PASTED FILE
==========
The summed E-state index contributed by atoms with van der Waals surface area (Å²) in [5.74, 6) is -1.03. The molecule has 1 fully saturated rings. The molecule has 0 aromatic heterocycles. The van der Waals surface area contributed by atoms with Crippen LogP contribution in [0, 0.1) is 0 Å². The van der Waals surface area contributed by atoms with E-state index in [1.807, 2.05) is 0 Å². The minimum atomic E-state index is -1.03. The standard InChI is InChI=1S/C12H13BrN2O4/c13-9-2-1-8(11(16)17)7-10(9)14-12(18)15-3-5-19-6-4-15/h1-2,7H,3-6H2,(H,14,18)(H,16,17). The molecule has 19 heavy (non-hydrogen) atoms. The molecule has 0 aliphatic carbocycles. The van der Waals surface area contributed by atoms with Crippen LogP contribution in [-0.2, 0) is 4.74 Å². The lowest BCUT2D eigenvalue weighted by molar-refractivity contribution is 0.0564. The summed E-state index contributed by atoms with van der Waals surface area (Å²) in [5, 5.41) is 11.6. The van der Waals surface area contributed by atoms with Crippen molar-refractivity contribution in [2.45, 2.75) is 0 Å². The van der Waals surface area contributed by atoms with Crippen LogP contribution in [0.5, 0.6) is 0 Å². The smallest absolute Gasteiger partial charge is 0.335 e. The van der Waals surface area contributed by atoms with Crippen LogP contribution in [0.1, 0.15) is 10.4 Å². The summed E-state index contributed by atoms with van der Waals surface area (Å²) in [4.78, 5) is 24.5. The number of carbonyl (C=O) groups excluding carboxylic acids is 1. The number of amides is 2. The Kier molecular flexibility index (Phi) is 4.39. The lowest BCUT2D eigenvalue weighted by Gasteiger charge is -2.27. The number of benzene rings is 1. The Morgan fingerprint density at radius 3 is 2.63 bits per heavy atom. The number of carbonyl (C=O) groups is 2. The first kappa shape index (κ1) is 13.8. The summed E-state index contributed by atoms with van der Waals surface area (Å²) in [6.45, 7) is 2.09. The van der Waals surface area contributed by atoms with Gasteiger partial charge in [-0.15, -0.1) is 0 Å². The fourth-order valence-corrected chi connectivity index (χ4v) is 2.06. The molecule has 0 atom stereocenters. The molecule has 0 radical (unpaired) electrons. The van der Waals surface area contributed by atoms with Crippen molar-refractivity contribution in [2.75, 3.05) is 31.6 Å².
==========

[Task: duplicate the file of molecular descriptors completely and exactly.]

The summed E-state index contributed by atoms with van der Waals surface area (Å²) in [5.74, 6) is -1.03. The molecule has 1 fully saturated rings. The molecule has 0 aromatic heterocycles. The van der Waals surface area contributed by atoms with Crippen LogP contribution in [0, 0.1) is 0 Å². The van der Waals surface area contributed by atoms with E-state index in [1.807, 2.05) is 0 Å². The minimum atomic E-state index is -1.03. The standard InChI is InChI=1S/C12H13BrN2O4/c13-9-2-1-8(11(16)17)7-10(9)14-12(18)15-3-5-19-6-4-15/h1-2,7H,3-6H2,(H,14,18)(H,16,17). The molecule has 19 heavy (non-hydrogen) atoms. The molecule has 0 aliphatic carbocycles. The van der Waals surface area contributed by atoms with Crippen LogP contribution in [-0.2, 0) is 4.74 Å². The lowest BCUT2D eigenvalue weighted by molar-refractivity contribution is 0.0564. The summed E-state index contributed by atoms with van der Waals surface area (Å²) in [5, 5.41) is 11.6. The van der Waals surface area contributed by atoms with Crippen molar-refractivity contribution in [2.45, 2.75) is 0 Å². The van der Waals surface area contributed by atoms with Crippen LogP contribution in [0.5, 0.6) is 0 Å². The smallest absolute Gasteiger partial charge is 0.335 e. The van der Waals surface area contributed by atoms with Crippen LogP contribution in [0.1, 0.15) is 10.4 Å². The summed E-state index contributed by atoms with van der Waals surface area (Å²) in [4.78, 5) is 24.5. The number of carbonyl (C=O) groups excluding carboxylic acids is 1. The number of amides is 2. The Kier molecular flexibility index (Phi) is 4.39. The lowest BCUT2D eigenvalue weighted by Gasteiger charge is -2.27. The number of benzene rings is 1. The Morgan fingerprint density at radius 3 is 2.63 bits per heavy atom. The number of carbonyl (C=O) groups is 2. The first kappa shape index (κ1) is 13.8. The summed E-state index contributed by atoms with van der Waals surface area (Å²) in [6.45, 7) is 2.09. The van der Waals surface area contributed by atoms with Gasteiger partial charge in [-0.15, -0.1) is 0 Å². The fourth-order valence-corrected chi connectivity index (χ4v) is 2.06. The molecule has 0 atom stereocenters. The molecule has 0 radical (unpaired) electrons. The van der Waals surface area contributed by atoms with Crippen molar-refractivity contribution in [2.75, 3.05) is 31.6 Å².